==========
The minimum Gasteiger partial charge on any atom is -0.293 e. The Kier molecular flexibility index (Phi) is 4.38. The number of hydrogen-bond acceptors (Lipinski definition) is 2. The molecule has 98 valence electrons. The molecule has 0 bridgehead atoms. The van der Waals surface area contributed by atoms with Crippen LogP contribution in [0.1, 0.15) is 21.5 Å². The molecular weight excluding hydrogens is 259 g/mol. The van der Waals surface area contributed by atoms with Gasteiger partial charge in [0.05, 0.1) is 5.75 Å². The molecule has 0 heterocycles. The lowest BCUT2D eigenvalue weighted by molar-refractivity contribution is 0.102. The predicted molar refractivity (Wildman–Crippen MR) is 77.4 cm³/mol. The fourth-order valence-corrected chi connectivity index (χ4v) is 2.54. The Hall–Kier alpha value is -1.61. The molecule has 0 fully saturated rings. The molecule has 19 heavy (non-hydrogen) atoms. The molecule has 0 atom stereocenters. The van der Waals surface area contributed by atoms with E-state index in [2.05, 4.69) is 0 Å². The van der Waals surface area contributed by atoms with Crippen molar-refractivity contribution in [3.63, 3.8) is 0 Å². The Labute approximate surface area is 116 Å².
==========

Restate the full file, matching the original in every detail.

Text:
The minimum Gasteiger partial charge on any atom is -0.293 e. The Kier molecular flexibility index (Phi) is 4.38. The number of hydrogen-bond acceptors (Lipinski definition) is 2. The molecule has 98 valence electrons. The molecule has 0 bridgehead atoms. The van der Waals surface area contributed by atoms with Crippen LogP contribution in [0.1, 0.15) is 21.5 Å². The molecular weight excluding hydrogens is 259 g/mol. The van der Waals surface area contributed by atoms with Gasteiger partial charge in [0.05, 0.1) is 5.75 Å². The molecule has 0 heterocycles. The lowest BCUT2D eigenvalue weighted by molar-refractivity contribution is 0.102. The predicted molar refractivity (Wildman–Crippen MR) is 77.4 cm³/mol. The fourth-order valence-corrected chi connectivity index (χ4v) is 2.54. The Hall–Kier alpha value is -1.61. The molecule has 0 fully saturated rings. The molecule has 19 heavy (non-hydrogen) atoms. The molecule has 0 atom stereocenters. The van der Waals surface area contributed by atoms with E-state index in [2.05, 4.69) is 0 Å². The van der Waals surface area contributed by atoms with Crippen molar-refractivity contribution in [3.63, 3.8) is 0 Å². The Labute approximate surface area is 116 Å².